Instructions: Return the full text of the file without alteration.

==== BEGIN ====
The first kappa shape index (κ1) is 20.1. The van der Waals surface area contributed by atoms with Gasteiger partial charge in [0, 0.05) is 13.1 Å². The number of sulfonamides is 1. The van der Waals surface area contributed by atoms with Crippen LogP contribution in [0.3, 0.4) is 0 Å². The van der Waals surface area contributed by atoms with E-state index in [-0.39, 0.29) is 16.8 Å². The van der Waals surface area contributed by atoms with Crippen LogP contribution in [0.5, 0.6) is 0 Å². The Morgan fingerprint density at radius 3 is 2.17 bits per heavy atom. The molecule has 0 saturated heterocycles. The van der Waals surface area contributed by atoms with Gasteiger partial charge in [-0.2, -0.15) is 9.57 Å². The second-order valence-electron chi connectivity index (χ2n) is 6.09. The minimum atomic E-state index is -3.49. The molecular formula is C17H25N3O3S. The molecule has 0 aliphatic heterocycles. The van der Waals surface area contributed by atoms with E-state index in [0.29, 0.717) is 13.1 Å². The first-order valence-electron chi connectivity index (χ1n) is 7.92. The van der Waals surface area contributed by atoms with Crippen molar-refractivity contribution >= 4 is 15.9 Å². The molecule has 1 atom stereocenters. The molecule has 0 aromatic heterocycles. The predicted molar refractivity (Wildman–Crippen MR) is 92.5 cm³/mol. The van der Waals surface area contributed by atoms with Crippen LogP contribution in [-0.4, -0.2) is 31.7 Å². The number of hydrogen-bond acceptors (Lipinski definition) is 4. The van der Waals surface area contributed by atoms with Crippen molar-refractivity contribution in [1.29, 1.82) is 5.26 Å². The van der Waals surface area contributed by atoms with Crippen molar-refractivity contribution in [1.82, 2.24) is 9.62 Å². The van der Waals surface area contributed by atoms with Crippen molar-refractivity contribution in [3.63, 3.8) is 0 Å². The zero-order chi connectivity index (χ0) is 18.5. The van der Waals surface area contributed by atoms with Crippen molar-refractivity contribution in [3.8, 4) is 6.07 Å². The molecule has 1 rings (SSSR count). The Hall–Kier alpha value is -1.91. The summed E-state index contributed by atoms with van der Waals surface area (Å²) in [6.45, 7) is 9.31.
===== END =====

The first kappa shape index (κ1) is 20.1. The van der Waals surface area contributed by atoms with Gasteiger partial charge in [0, 0.05) is 13.1 Å². The number of sulfonamides is 1. The van der Waals surface area contributed by atoms with Crippen LogP contribution in [0.3, 0.4) is 0 Å². The van der Waals surface area contributed by atoms with E-state index in [-0.39, 0.29) is 16.8 Å². The van der Waals surface area contributed by atoms with Crippen LogP contribution in [0.5, 0.6) is 0 Å². The Morgan fingerprint density at radius 3 is 2.17 bits per heavy atom. The molecule has 0 saturated heterocycles. The van der Waals surface area contributed by atoms with Gasteiger partial charge in [-0.2, -0.15) is 9.57 Å². The second-order valence-electron chi connectivity index (χ2n) is 6.09. The minimum atomic E-state index is -3.49. The molecular formula is C17H25N3O3S. The molecule has 0 aliphatic heterocycles. The van der Waals surface area contributed by atoms with E-state index in [0.29, 0.717) is 13.1 Å². The first-order valence-electron chi connectivity index (χ1n) is 7.92. The van der Waals surface area contributed by atoms with Crippen molar-refractivity contribution >= 4 is 15.9 Å². The molecule has 1 atom stereocenters. The molecule has 0 aromatic heterocycles. The predicted molar refractivity (Wildman–Crippen MR) is 92.5 cm³/mol. The van der Waals surface area contributed by atoms with Crippen LogP contribution in [-0.4, -0.2) is 31.7 Å². The number of hydrogen-bond acceptors (Lipinski definition) is 4. The van der Waals surface area contributed by atoms with Crippen molar-refractivity contribution in [1.29, 1.82) is 5.26 Å². The van der Waals surface area contributed by atoms with Crippen molar-refractivity contribution in [1.82, 2.24) is 9.62 Å². The van der Waals surface area contributed by atoms with Crippen molar-refractivity contribution in [3.63, 3.8) is 0 Å². The zero-order chi connectivity index (χ0) is 18.5. The van der Waals surface area contributed by atoms with Crippen molar-refractivity contribution in [3.8, 4) is 6.07 Å². The molecule has 1 rings (SSSR count). The Hall–Kier alpha value is -1.91. The summed E-state index contributed by atoms with van der Waals surface area (Å²) in [6.45, 7) is 9.31.